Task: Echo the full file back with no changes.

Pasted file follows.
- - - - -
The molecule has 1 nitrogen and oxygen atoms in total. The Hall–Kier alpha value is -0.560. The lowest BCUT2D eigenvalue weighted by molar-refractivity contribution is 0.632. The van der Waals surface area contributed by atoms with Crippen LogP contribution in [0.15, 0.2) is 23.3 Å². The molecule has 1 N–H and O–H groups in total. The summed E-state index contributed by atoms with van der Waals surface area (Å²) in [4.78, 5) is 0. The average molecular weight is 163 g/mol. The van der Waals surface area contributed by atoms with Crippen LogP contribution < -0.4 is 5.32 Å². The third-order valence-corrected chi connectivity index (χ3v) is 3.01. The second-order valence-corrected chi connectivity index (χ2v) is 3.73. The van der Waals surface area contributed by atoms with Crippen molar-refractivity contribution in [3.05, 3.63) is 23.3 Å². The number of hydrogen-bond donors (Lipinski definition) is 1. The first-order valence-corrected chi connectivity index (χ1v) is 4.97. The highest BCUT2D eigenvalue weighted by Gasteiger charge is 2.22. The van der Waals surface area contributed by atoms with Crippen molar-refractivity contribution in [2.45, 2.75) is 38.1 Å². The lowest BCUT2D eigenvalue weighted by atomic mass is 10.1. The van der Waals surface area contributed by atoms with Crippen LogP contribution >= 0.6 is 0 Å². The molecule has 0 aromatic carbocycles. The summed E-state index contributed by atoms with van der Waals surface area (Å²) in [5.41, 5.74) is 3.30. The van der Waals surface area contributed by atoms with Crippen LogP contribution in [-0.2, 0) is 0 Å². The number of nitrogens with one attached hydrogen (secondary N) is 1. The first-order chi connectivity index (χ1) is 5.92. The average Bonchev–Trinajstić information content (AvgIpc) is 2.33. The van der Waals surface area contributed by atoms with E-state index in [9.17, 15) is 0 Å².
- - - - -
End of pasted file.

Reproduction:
The molecule has 1 nitrogen and oxygen atoms in total. The Hall–Kier alpha value is -0.560. The lowest BCUT2D eigenvalue weighted by molar-refractivity contribution is 0.632. The van der Waals surface area contributed by atoms with Crippen LogP contribution in [0.15, 0.2) is 23.3 Å². The molecule has 1 N–H and O–H groups in total. The summed E-state index contributed by atoms with van der Waals surface area (Å²) in [4.78, 5) is 0. The average molecular weight is 163 g/mol. The van der Waals surface area contributed by atoms with Crippen LogP contribution < -0.4 is 5.32 Å². The third-order valence-corrected chi connectivity index (χ3v) is 3.01. The second-order valence-corrected chi connectivity index (χ2v) is 3.73. The van der Waals surface area contributed by atoms with Crippen molar-refractivity contribution in [3.05, 3.63) is 23.3 Å². The number of hydrogen-bond donors (Lipinski definition) is 1. The first-order valence-corrected chi connectivity index (χ1v) is 4.97. The highest BCUT2D eigenvalue weighted by Gasteiger charge is 2.22. The van der Waals surface area contributed by atoms with Crippen molar-refractivity contribution in [2.45, 2.75) is 38.1 Å². The lowest BCUT2D eigenvalue weighted by atomic mass is 10.1. The van der Waals surface area contributed by atoms with Crippen LogP contribution >= 0.6 is 0 Å². The molecule has 0 aromatic carbocycles. The summed E-state index contributed by atoms with van der Waals surface area (Å²) in [5.41, 5.74) is 3.30. The van der Waals surface area contributed by atoms with Crippen LogP contribution in [-0.2, 0) is 0 Å². The number of nitrogens with one attached hydrogen (secondary N) is 1. The first-order chi connectivity index (χ1) is 5.92. The average Bonchev–Trinajstić information content (AvgIpc) is 2.33. The van der Waals surface area contributed by atoms with E-state index in [9.17, 15) is 0 Å².